The public relations machine has little respect for the public. It is about “teasing” an unsuspecting public, and about stimulating and buying their curiosity with crass emotional bribes. As Motss says, who believes it is necessary to withhold the appearance of the war-hero-rapist, “you gotta tease them. You don’t put Jaws in the first reel of the movie … The contract of the election, whether they know it or not, is “Vote for me Tuesday, Wednesday I’ll produce Schumann.”
The public relations team is able to manufacture a story about the returned war hero because any potential back ground of imprisonment can be shrouded in secrecy.
A final news clip reveals that the Albanian Unite front has bombed the village of Klos and the president has despatched troops to “finish the job”. Viewers are left to consider the veracity of this news report, as indeed they are encouraged to consider to what extent any news clips can be verified.
Shared and competing interests: Self-interest takes priority
Brean advises the CIA Agent Charlie Young that protecting one’s country, is protecting one’s job, and ensuring that he is secure to enjoy the American way of life.
He reminds him that their spy satellites ought to reveal war-like activity, because “”if your spy satellites don’t see nothin’, if there ain’t no war, then you can go home and prematurely take up golf, my friend. ‘Cause there ain’t no war but ours.”
In other words, “if there is no threat, what good are you?”
For the CIA to be able to justify the trillions of dollars spent on national security, and ultimately one’s job, there must be dissidents and there must be war. One must remain alert, constantly “gearing up for that war” on the horizon.
After all we cannot always see the footprint of “nuclear terrorism”, which is the “war of the future”. And fear rules the day.
Brean eventually becomes annoyed that the CIA “cuts a better deal” and announces the end to the war. It can’t end like this. “He’s not producing this!”.
As Motss believes, “It’s not over until I say it’s over. This is my picture – this is NOT the CIA’s picture.”
Hollywood Special Effects controls the war : War is “show business”; war is a “pageant”. It’s the “greatest show on earth”. “It’s like the Oscars.” It’s a show that is definitely worth “$7 bucks”.
War is “show business”; war is a “pageant”. It’s the “greatest show on earth” and the “president is a product” and the supporting cast has been “cast” to perfection, even the drug addled war hero, who enters as a convict in chains.
“We’re not gonna have a war, we’re gonna have the appearance of a war.” In a “room with talent” and amidst a buzzing electrified atmosphere, talented show-business personnel thrive on the story.
The director in the Hollywood studio sifts through the Village Library to choose a combination of special effects that combine to give a chilling and authentic picture of a lone survivor. There’s the burning bridge, the running stream, the white calico kitten and the burnt-out buildings in the background which provide dramatically and emotionally-charged video footage.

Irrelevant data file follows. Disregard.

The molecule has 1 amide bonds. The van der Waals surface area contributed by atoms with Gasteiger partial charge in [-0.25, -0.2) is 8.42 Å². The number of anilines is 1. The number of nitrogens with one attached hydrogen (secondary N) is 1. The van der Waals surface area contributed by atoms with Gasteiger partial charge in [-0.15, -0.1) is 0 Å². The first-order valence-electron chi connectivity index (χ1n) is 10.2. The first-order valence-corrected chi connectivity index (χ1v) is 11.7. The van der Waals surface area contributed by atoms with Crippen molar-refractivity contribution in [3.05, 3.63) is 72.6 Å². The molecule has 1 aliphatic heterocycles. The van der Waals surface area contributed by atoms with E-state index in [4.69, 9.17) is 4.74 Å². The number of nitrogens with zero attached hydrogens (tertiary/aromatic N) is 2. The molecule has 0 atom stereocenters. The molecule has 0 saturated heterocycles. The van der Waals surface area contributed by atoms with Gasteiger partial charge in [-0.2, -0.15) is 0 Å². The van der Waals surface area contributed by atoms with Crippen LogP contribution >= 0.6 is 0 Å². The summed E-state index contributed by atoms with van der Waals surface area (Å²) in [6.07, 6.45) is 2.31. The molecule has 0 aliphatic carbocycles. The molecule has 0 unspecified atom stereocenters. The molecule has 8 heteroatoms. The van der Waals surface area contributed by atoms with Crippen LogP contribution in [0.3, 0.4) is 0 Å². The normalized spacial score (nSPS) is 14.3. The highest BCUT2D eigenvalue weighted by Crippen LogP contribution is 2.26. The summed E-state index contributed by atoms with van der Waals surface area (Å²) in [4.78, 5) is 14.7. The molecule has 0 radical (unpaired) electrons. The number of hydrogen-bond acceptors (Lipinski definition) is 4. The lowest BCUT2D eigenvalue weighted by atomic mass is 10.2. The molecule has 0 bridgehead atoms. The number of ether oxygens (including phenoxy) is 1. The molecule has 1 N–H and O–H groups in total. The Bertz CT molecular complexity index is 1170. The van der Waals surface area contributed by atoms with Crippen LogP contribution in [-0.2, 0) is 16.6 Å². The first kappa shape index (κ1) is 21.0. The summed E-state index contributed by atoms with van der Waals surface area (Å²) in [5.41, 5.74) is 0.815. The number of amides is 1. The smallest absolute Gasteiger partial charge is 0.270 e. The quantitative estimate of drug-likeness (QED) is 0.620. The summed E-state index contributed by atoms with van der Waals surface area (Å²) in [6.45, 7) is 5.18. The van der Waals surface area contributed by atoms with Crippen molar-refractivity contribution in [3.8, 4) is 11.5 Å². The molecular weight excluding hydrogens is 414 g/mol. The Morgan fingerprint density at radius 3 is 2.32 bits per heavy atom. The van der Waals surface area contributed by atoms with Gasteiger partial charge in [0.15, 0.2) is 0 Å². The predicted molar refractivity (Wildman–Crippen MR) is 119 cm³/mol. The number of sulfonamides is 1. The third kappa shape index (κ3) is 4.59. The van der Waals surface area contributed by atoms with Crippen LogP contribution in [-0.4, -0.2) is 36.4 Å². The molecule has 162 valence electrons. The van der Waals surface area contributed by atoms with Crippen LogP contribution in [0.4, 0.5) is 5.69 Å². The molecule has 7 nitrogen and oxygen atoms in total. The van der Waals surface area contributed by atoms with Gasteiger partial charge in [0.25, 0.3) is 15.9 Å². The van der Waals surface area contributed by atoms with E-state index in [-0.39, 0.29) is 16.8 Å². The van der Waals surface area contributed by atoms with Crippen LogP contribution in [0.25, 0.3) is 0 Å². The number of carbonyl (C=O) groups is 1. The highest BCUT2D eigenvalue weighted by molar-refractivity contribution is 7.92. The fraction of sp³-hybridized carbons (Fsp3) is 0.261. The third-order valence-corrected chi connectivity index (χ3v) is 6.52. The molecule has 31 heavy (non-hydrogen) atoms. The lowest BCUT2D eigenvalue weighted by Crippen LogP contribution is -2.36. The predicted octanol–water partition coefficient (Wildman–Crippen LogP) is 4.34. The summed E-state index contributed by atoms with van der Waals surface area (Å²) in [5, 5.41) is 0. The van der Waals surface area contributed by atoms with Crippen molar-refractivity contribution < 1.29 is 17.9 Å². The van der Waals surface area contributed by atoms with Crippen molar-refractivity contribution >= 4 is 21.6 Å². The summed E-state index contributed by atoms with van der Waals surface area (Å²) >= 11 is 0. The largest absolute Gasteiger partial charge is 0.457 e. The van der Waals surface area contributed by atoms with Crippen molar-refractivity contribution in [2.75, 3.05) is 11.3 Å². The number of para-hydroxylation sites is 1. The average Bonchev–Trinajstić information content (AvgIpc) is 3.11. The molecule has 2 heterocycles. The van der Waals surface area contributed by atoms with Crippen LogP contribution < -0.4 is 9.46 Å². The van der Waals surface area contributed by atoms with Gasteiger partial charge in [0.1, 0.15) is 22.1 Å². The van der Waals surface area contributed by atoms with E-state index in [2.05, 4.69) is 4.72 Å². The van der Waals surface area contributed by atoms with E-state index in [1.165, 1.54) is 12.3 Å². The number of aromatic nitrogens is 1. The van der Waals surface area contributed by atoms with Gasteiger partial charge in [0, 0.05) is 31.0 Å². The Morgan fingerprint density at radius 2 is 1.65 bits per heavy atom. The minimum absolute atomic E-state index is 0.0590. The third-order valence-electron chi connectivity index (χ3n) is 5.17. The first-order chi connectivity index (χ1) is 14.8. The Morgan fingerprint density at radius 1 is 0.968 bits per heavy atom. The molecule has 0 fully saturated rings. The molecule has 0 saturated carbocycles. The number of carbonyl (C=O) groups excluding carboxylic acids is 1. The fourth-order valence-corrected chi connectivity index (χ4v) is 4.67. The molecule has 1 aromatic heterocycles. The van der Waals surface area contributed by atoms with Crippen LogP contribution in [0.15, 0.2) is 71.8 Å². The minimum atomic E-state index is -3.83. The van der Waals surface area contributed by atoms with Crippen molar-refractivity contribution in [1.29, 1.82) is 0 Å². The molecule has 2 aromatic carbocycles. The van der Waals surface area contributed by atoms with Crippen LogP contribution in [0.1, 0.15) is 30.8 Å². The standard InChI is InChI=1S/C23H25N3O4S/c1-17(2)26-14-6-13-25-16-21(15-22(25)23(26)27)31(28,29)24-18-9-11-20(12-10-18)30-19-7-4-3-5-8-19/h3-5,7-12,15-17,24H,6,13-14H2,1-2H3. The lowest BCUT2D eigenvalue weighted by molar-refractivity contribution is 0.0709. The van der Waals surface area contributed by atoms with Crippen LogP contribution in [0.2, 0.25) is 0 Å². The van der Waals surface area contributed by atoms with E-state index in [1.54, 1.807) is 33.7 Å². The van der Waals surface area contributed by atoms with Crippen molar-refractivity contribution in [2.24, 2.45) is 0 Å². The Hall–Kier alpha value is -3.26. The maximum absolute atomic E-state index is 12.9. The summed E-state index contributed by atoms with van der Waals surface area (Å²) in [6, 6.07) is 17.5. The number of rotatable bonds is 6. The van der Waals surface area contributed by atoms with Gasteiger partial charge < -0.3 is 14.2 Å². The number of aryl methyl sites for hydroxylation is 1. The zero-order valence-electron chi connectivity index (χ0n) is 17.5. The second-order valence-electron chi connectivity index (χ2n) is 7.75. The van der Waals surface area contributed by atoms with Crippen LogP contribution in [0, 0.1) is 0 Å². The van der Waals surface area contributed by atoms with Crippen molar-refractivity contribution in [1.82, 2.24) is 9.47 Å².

All the elements are meticulously chosen because of their emotive effect. The colour green stands for strong pride and dignity. The girl must be carrying a white calico kitten, it cannot be a dog.
There is maximum drama. She is “running from a village” over the burning bridge, because she cannot be static. Flames are introduced as are the “ooh ahh Anne Frank sirens” that give reinforce the frightening context. The news footage is suitably grainy.
The young girl who is singled out for paternalistic treatment by Big Bird is sentimentally involved with the Wheat harvest festival.
The morse code on the war hero’s jumper reveals the words, “courage, mum” which is turned into another jingle and slogan.
The tragedy of war is reduced to a picture: “We remember the pictures”.
Ultimately, according to Brean, the public remembers the sensational or dramatic images. Despite the fact that there were 2,500 missions a day, the public remembers the “one smart bomb falling down a chimney”. “The American people bought that war” based on the fact that “war is show business”.
He believes that the public will only remember pictures, the “smart bomb, falling down a chimney. Twenty five hundred missions a day, 100 days, one video of one bomb. Mr. Motss. The American people bought that war.”
“You remember the picture 50 years from now, you’ll have forgotten the war. The Gulf War, smart bomb falling down a chimney. 2500 missions a day, 100 days. ONE video of ONE bomb Mr. Motts, the American people bought that war. War is show business – that’s why we’re here.”
The tragedy of war is reduced to a slogan: We remember the slogans (we can’t remember the fuckin’ wars)
The slogans and jingles influence the message and penetrate deep into the psyche of the nation.
“Language does not just describe reality. Language creates the reality it describes.” Desmond Tutu
The American government is not “declaring war” as was the case in World War II. The government is simply “going to war”.
The media becomes part of the story through the sensationalist and dramatic headlines. There is a “just-in report” with “poignant pictures” to inject drama. Other headlines such as the “late-breaking news – from Air Force One” reinforce the dramatic urgency of the occasion. And after all if war video footage is on national television, then there must be a war.